Casanova: Avaritia #1
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Casanova: Avaritia #1

Writer: Matt Fraction Artist: Gabriel Ba Publisher: Marvel Icon Release Date: September 7, 2011 Cover Price: $4.99 Critic Reviews: 4 User Reviews: 1
7.4Critic Rating
8.5User Rating

  • 10
    Comics Bulletin - Danny Djeljosevic Sep 10, 2011

    The greatness of Casanova is nigh-fucking-impossible to put into words, at least in the casual, non-ejaculatory manner you have to resort to in order to convince other people to read it. Even the last time I met Matt Fraction at a convention I couldn't quite articulate it. The best I could do was "I love this book. I mean, I. LOVE. This. Book" and explain how I bought the original Luxuria trade, tracked down all the single issues for the backmatter (still missing issues 2 and 3) and then the Icon single issues, and then the Icon trades. But that doesn't really express how good it is -- it just expresses how obsessed I am with it. So, fuck it, I'm just going to talk about David Bowie since there's a good amount of that coursing through the veins of Casanova anyway. I mean, "Luther Desmond Diamond?" Read Full Review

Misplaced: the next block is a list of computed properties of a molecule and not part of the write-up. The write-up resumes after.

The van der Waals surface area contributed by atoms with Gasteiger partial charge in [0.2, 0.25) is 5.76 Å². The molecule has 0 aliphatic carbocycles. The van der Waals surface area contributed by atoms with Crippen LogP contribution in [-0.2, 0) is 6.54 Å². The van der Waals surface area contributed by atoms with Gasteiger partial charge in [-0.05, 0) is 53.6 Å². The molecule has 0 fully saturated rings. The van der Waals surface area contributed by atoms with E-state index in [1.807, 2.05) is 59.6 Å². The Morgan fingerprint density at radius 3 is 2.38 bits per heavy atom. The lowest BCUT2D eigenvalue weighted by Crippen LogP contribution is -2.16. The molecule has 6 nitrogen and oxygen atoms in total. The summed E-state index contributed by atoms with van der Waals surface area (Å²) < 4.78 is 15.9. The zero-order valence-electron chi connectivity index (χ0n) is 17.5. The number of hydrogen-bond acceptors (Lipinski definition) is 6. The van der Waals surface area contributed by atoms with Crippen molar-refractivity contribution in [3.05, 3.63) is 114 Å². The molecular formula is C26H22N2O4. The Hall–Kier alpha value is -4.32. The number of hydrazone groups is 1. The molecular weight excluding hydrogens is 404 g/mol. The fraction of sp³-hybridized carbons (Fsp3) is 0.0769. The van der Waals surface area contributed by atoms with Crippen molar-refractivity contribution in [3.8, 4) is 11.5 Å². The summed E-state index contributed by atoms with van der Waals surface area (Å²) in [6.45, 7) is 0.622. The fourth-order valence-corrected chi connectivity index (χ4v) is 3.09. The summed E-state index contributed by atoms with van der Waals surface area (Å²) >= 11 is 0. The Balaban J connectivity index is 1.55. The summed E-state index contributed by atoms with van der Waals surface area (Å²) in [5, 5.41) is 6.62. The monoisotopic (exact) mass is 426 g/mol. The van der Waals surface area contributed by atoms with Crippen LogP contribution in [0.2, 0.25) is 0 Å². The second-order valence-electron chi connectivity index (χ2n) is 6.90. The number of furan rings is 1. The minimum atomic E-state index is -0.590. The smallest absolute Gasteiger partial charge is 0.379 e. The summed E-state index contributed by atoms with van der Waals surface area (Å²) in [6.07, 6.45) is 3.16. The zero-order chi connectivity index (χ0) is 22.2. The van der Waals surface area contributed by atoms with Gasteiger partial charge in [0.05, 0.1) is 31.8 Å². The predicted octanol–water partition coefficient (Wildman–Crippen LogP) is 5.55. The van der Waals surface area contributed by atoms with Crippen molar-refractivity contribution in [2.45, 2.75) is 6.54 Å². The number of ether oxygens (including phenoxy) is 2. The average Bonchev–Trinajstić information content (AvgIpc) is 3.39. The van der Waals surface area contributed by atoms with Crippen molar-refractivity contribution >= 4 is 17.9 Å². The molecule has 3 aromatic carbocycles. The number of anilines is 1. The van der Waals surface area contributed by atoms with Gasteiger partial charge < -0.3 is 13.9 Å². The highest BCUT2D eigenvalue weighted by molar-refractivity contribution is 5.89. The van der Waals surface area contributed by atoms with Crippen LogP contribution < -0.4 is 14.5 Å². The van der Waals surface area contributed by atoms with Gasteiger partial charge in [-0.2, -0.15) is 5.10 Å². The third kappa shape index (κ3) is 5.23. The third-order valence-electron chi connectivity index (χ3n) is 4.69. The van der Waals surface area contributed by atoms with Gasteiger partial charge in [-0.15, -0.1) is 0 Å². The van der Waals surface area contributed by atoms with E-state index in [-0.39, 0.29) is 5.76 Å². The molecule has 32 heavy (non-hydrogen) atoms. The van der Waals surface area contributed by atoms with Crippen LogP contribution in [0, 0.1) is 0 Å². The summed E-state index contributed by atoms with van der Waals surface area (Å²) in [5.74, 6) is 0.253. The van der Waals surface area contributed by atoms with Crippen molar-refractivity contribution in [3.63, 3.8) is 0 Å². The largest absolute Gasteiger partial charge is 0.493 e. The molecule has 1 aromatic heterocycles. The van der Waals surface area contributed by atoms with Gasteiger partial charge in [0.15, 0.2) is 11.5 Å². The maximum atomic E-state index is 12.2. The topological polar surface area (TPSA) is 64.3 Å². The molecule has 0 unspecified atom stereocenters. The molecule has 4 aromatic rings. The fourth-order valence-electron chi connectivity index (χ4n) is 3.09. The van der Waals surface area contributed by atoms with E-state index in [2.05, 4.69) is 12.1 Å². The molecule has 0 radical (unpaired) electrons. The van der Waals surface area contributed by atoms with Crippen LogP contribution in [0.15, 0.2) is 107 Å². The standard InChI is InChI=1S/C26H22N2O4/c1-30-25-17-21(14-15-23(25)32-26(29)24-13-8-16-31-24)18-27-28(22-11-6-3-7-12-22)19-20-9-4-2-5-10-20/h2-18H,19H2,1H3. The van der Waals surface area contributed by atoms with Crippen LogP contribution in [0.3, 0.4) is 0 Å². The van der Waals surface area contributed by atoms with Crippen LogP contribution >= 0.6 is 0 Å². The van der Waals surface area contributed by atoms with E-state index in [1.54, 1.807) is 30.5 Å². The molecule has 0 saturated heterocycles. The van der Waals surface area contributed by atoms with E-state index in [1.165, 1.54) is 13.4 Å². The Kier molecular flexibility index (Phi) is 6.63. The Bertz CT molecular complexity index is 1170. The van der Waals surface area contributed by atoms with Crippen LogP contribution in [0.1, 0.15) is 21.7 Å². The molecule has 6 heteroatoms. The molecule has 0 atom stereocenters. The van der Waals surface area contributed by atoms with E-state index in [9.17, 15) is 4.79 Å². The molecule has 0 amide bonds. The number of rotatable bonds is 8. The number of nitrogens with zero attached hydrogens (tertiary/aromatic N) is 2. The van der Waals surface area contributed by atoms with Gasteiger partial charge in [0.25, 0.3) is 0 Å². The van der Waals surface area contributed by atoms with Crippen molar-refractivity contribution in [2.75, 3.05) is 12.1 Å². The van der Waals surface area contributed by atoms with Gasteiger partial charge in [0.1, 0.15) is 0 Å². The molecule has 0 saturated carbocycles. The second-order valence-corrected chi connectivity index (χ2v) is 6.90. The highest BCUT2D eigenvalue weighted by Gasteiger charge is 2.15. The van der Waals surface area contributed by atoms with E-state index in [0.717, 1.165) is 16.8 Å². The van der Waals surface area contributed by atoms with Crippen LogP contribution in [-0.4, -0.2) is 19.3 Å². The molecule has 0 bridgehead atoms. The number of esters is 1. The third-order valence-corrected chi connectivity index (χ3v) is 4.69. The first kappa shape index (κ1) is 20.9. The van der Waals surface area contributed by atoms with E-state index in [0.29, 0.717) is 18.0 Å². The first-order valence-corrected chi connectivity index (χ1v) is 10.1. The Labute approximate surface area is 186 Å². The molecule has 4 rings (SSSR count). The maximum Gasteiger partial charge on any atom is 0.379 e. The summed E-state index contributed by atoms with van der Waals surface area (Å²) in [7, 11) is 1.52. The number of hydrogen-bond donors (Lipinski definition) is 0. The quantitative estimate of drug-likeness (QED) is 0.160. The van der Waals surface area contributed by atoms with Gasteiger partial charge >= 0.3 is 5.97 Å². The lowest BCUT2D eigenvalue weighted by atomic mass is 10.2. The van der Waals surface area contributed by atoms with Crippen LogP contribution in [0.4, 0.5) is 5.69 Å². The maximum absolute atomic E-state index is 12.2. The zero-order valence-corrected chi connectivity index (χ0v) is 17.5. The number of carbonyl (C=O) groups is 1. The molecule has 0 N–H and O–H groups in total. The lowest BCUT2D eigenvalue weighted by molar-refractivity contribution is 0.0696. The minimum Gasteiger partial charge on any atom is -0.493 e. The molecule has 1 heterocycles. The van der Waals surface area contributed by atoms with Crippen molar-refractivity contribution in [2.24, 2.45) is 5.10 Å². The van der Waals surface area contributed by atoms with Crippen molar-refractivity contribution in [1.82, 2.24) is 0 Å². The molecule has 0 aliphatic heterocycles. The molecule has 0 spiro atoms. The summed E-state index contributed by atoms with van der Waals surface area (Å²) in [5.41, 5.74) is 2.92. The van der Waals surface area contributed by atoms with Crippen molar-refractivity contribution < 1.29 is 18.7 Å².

• 8.5
    IGN - Jesse Schedeen Sep 5, 2011

    The wait was long, but it was worth it. Gula built up to be something very special over the course of its life, but Avaritia shows plenty of potential to surpass it. If Fraction can conjure up a surprise ending to top that one, I would very much like to see it. Read Full Review

  • 7.0
    Comic Book Resources - Ryan K. Lindsay Sep 5, 2011

    "Casanova" is one of the greatest books of all time and this return is not as triumphant as anyone hopes. There are moments of brilliance here and yet they can't overcome the absence of depth overall. "Casanova: Avaritia" is an ambitious comic that, while successful in many places, will be heavily judged against the previous entries. In this regard, it lacks the raw nature of the original series. This is a good issue, no doubt, with some very fun ticks but it is not sublime. Read Full Review

  • 4.0
    iFanboy - Paul Montgomery Sep 6, 2011

    I've found myself mesmerized by complex metaphysics from the likes of Morrison and Ellis, though those instances always came with the understanding that there was true substance behind all the concepts. Here, it comes off as hollow. Depthless. The art is far muddier and inconsistent than other recent projects to which Ba has contributed, especially lately. There are a few laudable images, including a brief 3D sequence and a Mignola-esque page associated with "spatiotemporal holocausts" but nothing feels as lovingly polished as Daytripper or Umbrella Academy. Minus the lingo and assumed swagger, the Emperor"not unlike Cas throughout much of the issue"has no clothes. Read Full Review

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